A businesswoman who runs her company out of Caitlyn Jenner’s Malibu guesthouse is being sued by a former employee, who alleges her ex-boss fired her in July in retaliation for advocating that the marketing team work from home during the coronavirus pandemic.

Rosa Chu’s Los Angeles Superior Court lawsuit names as defendants Sophia Hutchins and her company, Lumasol, which markets an odorless sunscreen mist created to be used after makeup is applied.

A representative for Lumasol or Hutchins, who is the company’s founder and CEO, did not immediately reply to a request for comment on the suit, which alleges unlawful discharge, unlawful retaliation and unfair business practices.

Chu is seeking unspecified compensatory and punitive damages.

“Defendants Lumasol and Ms. Hutchins terminated Ms. Chu’s employment in retaliation for her continuous complaints regarding employee safety and working from home related to the COVID-19 pandemic,” the suit alleges.

The plaintiff also alleges in court papers filed Wednesday that Hutchins made racially insensitive remarks, including “Asians are such bad drivers” and “We need to try to be as Jew-ey as possible” and that perhaps her sunscreen product was “not meant for Black people.”

Chu started working for Lumasol in January as the creative marketing lead and often had to work weekends with little or no prior notice, her suit states. She initially reported directly to Hutchins and Kianoosh Darabi, the performance marketing lead, then later as well to Noah Wossen, managing director of operations, the suit says.

Despite the pandemic and associated government and health officer orders, Hutchins often required Chu and other employees to be physically present and there was no mandate that they undergo testing or wear face masks, according to the suit.

In March, before arriving at the office, Chu and other employees exchanged messages agreeing they should not be going into work, the suit states. After they arrived at the office, the entire team talked about how the company should publicly respond to the pandemic and decision to work from home, the suit states.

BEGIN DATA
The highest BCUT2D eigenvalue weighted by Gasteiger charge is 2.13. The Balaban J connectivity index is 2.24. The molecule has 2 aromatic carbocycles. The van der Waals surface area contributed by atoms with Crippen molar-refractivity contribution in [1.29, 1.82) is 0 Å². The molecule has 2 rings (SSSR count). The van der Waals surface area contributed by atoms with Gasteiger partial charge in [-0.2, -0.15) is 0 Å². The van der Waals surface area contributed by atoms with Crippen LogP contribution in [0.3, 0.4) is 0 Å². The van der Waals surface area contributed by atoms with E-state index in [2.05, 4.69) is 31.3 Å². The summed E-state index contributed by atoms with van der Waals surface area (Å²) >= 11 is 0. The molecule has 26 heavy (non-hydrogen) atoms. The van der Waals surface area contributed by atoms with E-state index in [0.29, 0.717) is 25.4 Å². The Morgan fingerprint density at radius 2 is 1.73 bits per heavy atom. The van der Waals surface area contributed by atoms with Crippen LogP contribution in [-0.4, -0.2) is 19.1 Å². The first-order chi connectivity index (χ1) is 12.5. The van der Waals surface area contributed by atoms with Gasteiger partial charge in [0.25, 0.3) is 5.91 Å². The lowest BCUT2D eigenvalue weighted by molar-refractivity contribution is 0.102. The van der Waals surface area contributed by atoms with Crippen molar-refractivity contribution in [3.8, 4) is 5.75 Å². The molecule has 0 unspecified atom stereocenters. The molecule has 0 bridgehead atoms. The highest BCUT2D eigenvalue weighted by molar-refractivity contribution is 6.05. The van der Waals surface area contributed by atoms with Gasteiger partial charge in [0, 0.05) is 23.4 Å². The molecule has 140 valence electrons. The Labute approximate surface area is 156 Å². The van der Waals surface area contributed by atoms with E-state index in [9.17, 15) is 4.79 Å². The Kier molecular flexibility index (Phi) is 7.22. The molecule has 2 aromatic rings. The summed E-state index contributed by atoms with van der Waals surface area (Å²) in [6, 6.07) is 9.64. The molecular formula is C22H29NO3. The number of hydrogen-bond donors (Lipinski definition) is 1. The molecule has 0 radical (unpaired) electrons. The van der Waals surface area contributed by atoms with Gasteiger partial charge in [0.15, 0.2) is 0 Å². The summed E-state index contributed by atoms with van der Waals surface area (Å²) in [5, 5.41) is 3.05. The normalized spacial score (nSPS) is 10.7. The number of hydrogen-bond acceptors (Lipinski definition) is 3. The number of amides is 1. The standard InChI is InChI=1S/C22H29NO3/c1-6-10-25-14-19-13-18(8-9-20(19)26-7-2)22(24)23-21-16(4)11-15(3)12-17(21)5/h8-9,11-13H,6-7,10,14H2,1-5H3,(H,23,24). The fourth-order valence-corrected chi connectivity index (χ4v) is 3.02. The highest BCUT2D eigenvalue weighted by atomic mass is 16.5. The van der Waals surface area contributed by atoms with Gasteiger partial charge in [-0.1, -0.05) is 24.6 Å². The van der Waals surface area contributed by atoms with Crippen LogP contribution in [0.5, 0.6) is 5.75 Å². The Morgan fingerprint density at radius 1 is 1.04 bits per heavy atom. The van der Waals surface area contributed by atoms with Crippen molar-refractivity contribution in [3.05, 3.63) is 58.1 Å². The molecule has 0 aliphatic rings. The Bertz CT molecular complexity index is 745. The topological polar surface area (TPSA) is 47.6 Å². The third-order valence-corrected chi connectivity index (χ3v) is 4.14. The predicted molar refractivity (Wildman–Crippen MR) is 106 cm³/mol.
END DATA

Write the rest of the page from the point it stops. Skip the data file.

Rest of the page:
Hutchins said she would make an Instagram post informing the public that her employees would be working from home, but also expressed her dissatisfaction with the team doing so, the suit alleges. A Hutchins friend who had just traveled from Chicago was also at the office that day and had no mask despite having recently been at two major airports, the suit says.

“Ms. Hutchins pointed to her friend as an example for why she did not believe in working from home …,” the suit states.

On May 1, Lumasol launched its product for sale to the public and Hutchins had a video conference with Wossen sitting next to her with no mask on, the suit states.

“In a snarky manner and tone that meant to degrade other employees for not being present at the office, Ms. Hutchins thanked Mr. Wossen for being physically present with her,” the suit says. “Ms. Hutchins’ tone implied that the rest of the team did not care about launch day.”

Hutchins’ attitude “made it clear that she did not appreciate the marketing team’s decision not to be physically present on launch day as a result of COVID-19 safety,” the suit states.

In June, Wossen sent an invitation to the entire team for a dinner and asked for restaurant recommendations, but Chu told Wossen and Hutchins she did not feel comfortable dining out during the pandemic, according to her court papers.

“Ms. Hutchins acted annoyed and angry that they did not want to go out to eat,” the suit says.

Hutchins fired Chu on July 24, despite praising her work and talent in an email, and directed the plaintiff to train her replacement for the next two weeks, according to the suit.

Hutchins subsequently hired three additional employees, all of whom are regularly present in the office on weekdays, have attended dinners and social gatherings with Hutchins and have been appeared in still and video images smiling and laughing while sitting close to each other and to Hutchins at the office, the suit states.

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By Kelley Wheeler

Kelley Wheeler is a Metro reporter covering political issues and general assignments. A second-generation journalist, worked with all major news outlet, she holds a vast expeirience. Kelley is a graduate of USC with degrees in journalism and English literature. She is a recipient of Yale’s Poynter Fellowship in Journalism.

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